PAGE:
We need to do something.
With the barbaric Islamic State militant group now controlling large portions of Iraq and Syria and inflicting rape, torture, and even beheading on those who do not conform to their fundamentalist interpretation of Islam, it is imperative that they must be stopped.
So yes, we need to do something. But that "something" is not more violence and war. Answering violence and war with more violence and war is always part of the problem, not part of the solution.
Shortly after the start of the first Gulf War in 1991, St. John Paul II wrote: "No, never again war, which destroys the lives of innocent people, teaches how to kill, throws into upheaval even the lives of those who do the killing and leaves behind a trail of resentment and hatred, thus making it all the more difficult to find a just solution of the very problems which provoked the war."
There is a collective amnesia that continues to block government and society's memory that we have been there and done that many times before. Therefore, the war machine keeps rolling on with the encouragement of hawkish politicians, pundits and the military industrial complex.
While attacking Afghanistan resulted in the overall removal of al-Qaida, members of the group just simply moved to Yemen and Somalia. Military action against al-Qaida did not defeat the group. And if it ever does, other militant groups will rise to take its place.
Instead of military action, we need to address the root causes of war: mainly, injustice. For as Pope Paul VI famously said, "If you want peace, work for justice."
The American-led coalition in Iraq destroyed much of that country, killed countless innocent civilians and greatly encouraged many of those affected to join Islamic militant groups like the Islamic State.
During a "Democracy Now" interview with Rami Khouri, director of the Issam Fares Institute for Public Policy and International Affairs at the American University of Beirut, Khouri said the major problems that lead to the formation and growth of militant Islamic groups like the Islamic State are a foreign military presence like the U.S. in Muslim-majority countries and brutal dictators -- often backed by the United States -- who rule much of the Arab-Islamic world.
Khouri said American-led military action in the Islamic world is the best recruiting tool for al-Qaida and the Islamic State. And it stands to reason. Imagine how most people would react -- including many Christians -- to a foreign power bombing and killing their children, wives, mothers, fathers, brothers and sisters.
Furthermore, the Islamic State is largely made up of Sunni Muslims, many of whom have been oppressed by the American-backed, Shiite-dominated Iraqi government.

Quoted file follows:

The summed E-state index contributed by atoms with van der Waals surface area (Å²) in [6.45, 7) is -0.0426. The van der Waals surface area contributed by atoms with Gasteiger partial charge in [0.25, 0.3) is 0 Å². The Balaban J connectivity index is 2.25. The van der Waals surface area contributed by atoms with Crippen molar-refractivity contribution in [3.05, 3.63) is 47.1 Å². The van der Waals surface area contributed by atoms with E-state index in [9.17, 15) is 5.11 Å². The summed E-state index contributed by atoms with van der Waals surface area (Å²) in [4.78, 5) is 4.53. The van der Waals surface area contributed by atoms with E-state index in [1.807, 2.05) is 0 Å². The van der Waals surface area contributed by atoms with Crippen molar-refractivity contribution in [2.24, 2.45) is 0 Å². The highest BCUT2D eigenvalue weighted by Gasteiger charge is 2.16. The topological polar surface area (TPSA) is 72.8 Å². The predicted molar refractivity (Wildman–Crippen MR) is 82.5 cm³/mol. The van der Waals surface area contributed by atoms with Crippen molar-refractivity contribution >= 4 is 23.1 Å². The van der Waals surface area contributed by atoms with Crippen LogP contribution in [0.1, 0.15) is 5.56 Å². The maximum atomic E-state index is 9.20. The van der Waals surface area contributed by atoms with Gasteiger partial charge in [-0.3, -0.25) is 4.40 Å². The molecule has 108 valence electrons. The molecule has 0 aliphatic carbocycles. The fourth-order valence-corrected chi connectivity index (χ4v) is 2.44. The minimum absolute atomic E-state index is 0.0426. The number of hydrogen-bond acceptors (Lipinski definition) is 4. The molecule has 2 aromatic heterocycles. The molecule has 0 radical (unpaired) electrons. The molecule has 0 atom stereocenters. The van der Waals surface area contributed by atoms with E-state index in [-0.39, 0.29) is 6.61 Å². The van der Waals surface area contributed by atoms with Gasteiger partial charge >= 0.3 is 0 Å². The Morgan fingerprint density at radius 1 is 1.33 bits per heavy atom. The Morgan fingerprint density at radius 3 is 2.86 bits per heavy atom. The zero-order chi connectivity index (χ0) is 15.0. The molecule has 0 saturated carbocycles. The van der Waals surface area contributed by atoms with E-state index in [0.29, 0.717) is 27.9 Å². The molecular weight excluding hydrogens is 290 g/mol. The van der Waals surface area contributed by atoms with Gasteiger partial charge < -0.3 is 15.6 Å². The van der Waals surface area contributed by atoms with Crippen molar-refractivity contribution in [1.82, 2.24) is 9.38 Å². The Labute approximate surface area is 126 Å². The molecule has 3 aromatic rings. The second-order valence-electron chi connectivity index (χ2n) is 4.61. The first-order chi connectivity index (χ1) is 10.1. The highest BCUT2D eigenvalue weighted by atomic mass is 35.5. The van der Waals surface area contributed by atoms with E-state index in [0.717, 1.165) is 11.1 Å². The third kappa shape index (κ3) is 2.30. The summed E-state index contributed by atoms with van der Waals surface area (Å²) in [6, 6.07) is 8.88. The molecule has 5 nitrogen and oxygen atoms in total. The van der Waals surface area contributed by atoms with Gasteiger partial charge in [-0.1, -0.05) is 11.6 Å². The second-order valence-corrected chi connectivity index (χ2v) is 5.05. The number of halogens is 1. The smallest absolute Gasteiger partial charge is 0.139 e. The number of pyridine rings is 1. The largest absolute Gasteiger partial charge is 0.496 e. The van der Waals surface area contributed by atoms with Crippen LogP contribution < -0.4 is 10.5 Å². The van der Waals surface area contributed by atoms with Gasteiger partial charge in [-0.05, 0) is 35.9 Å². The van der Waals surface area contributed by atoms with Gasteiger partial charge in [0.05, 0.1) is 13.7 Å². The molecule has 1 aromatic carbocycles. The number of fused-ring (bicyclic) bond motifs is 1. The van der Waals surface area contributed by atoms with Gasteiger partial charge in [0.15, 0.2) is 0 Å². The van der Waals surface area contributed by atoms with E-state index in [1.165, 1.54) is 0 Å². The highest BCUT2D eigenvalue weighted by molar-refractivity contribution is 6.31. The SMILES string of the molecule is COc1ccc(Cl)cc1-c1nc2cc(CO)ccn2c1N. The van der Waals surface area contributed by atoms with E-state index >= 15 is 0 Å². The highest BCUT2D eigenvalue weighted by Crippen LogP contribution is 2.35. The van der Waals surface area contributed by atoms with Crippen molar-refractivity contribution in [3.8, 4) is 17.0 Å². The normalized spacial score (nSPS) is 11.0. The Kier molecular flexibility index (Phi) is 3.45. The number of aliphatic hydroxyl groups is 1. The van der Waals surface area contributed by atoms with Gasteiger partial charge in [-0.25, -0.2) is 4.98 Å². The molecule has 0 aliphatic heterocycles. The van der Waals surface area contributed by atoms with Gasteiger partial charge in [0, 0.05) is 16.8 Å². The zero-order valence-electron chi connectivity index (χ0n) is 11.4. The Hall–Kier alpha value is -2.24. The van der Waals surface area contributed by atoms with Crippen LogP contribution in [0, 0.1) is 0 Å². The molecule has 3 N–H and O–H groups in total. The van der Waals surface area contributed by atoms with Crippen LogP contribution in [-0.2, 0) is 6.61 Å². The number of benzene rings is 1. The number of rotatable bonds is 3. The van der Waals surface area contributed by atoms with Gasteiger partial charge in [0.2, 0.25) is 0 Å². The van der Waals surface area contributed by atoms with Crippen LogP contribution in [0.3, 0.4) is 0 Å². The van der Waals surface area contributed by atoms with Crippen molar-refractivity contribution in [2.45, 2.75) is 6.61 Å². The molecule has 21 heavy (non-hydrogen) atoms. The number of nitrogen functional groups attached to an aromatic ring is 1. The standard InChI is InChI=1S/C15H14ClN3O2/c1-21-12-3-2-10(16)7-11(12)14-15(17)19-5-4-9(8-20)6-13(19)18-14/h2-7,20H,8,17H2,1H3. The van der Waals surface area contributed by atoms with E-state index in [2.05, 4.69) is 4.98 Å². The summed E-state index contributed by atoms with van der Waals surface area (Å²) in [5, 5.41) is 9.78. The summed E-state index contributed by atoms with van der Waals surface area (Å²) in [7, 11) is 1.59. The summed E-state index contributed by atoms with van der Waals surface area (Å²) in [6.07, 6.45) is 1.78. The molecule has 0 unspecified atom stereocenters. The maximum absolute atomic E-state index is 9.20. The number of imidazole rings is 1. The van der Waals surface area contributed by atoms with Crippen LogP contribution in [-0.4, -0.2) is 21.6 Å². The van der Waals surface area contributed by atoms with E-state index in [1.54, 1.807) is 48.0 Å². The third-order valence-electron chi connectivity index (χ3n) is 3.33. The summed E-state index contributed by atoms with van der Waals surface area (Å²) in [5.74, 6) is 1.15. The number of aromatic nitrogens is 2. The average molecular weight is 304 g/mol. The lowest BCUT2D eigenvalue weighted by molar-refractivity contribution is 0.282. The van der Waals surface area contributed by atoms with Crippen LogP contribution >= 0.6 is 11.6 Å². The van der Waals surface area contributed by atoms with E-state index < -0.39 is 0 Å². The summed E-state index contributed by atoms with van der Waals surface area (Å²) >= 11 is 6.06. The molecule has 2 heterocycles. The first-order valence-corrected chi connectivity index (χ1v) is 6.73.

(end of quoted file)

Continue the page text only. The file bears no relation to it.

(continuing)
Thus, the Islamic State has found a certain degree of support in Sunni villages and cities. And since these fighters blend into the general Sunni population, bombing them there is causing the civilian death toll to mount. Therefore, the just war theory principle of discrimination is not being met, and the killing of innocent civilians continues to bring new recruits to the Islamic State, encouraging the violent cycle to continue.
So what would be a Gospel-based way of responding to this violent crisis?
The Gospel calls us to mount an active response to suffering based on loving nonviolence.
This means no bombs, no drones, no missiles. The U.S. and other arms-supplying nations need to stop flooding the Middle East (and the world) with weapons. A total multilateral arms embargo is needed.
Greater pressure needs to be put on countries like Saudi Arabia and Kuwait to enforce a complete ban on the funding of the Islamic State from some of its wealthy citizens.
And the diplomatic tool must be vigorously pursued.
Yes, negotiations with the Islamic State are highly unlikely. But negotiating just settlements to the grievances of hurting populations in Iraq and Syria will dry up support for the Islamic State and other militant groups.
The United States and other wealthy nations need to provide adequate resources for the quick evacuation of Christians and other minorities who are in harm's way.
And funds and supplies need to be massively increased to assist nations -- like Lebanon, Jordan and Turkey -- that are being overwhelmed by Iraqi and Syrian refugees.
Finally, the United States and other industrial nations need to do their fair share in offering emergency asylum to these poor, frightened refugees.
Please email and call your congressional delegation (Capitol switchboard: 202-224-3121) and President Barack Obama (202-456-1111) to urge them to stop the bombing and start the nonviolent actions mentioned above.
It would do us all well to seriously reflect on the words of Pope Francis: "War is never a necessity, nor is it inevitable. Another way can always be found: the way of dialogue, encounter and the sincere search for truth."
[Tony Magliano is an internationally syndicated social justice and peace columnist. He is available to speak at diocesan or parish gatherings about Catholic social teaching. His keynote address, "Advancing the Kingdom of God in the 21st Century," has been well received by diocesan gatherings from Salt Lake City to Baltimore. Tony can be reached at firstname.lastname@example.org.]
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